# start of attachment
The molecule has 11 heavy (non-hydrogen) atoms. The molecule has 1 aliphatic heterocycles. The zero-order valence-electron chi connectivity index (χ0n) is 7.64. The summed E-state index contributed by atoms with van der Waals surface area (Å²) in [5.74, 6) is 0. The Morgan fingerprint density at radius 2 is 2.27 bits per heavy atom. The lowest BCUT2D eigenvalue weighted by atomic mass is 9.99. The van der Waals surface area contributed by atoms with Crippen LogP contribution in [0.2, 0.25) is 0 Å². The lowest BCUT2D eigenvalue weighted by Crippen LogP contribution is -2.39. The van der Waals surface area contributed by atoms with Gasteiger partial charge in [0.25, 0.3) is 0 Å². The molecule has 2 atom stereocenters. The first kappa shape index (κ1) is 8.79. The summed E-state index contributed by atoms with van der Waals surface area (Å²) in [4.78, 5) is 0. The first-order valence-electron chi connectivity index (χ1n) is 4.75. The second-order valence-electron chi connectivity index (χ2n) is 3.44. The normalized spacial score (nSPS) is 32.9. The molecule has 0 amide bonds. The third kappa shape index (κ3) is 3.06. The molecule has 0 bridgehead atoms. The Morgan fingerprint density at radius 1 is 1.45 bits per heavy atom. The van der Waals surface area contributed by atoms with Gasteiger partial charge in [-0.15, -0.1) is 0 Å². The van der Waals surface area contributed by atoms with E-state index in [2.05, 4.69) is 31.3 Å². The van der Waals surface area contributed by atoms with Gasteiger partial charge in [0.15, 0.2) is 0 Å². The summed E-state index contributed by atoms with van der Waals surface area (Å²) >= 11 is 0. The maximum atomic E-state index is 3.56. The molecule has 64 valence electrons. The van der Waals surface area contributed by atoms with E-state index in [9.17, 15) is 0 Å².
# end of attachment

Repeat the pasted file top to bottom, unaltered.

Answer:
The molecule has 11 heavy (non-hydrogen) atoms. The molecule has 1 aliphatic heterocycles. The zero-order valence-electron chi connectivity index (χ0n) is 7.64. The summed E-state index contributed by atoms with van der Waals surface area (Å²) in [5.74, 6) is 0. The Morgan fingerprint density at radius 2 is 2.27 bits per heavy atom. The lowest BCUT2D eigenvalue weighted by atomic mass is 9.99. The van der Waals surface area contributed by atoms with Crippen LogP contribution in [0.2, 0.25) is 0 Å². The lowest BCUT2D eigenvalue weighted by Crippen LogP contribution is -2.39. The van der Waals surface area contributed by atoms with Gasteiger partial charge in [0.25, 0.3) is 0 Å². The molecule has 2 atom stereocenters. The first kappa shape index (κ1) is 8.79. The summed E-state index contributed by atoms with van der Waals surface area (Å²) in [4.78, 5) is 0. The first-order valence-electron chi connectivity index (χ1n) is 4.75. The second-order valence-electron chi connectivity index (χ2n) is 3.44. The normalized spacial score (nSPS) is 32.9. The molecule has 0 amide bonds. The third kappa shape index (κ3) is 3.06. The molecule has 0 bridgehead atoms. The Morgan fingerprint density at radius 1 is 1.45 bits per heavy atom. The van der Waals surface area contributed by atoms with Gasteiger partial charge in [-0.15, -0.1) is 0 Å². The van der Waals surface area contributed by atoms with E-state index in [2.05, 4.69) is 31.3 Å². The van der Waals surface area contributed by atoms with Gasteiger partial charge in [0.15, 0.2) is 0 Å². The summed E-state index contributed by atoms with van der Waals surface area (Å²) >= 11 is 0. The maximum atomic E-state index is 3.56. The molecule has 64 valence electrons. The van der Waals surface area contributed by atoms with E-state index in [9.17, 15) is 0 Å².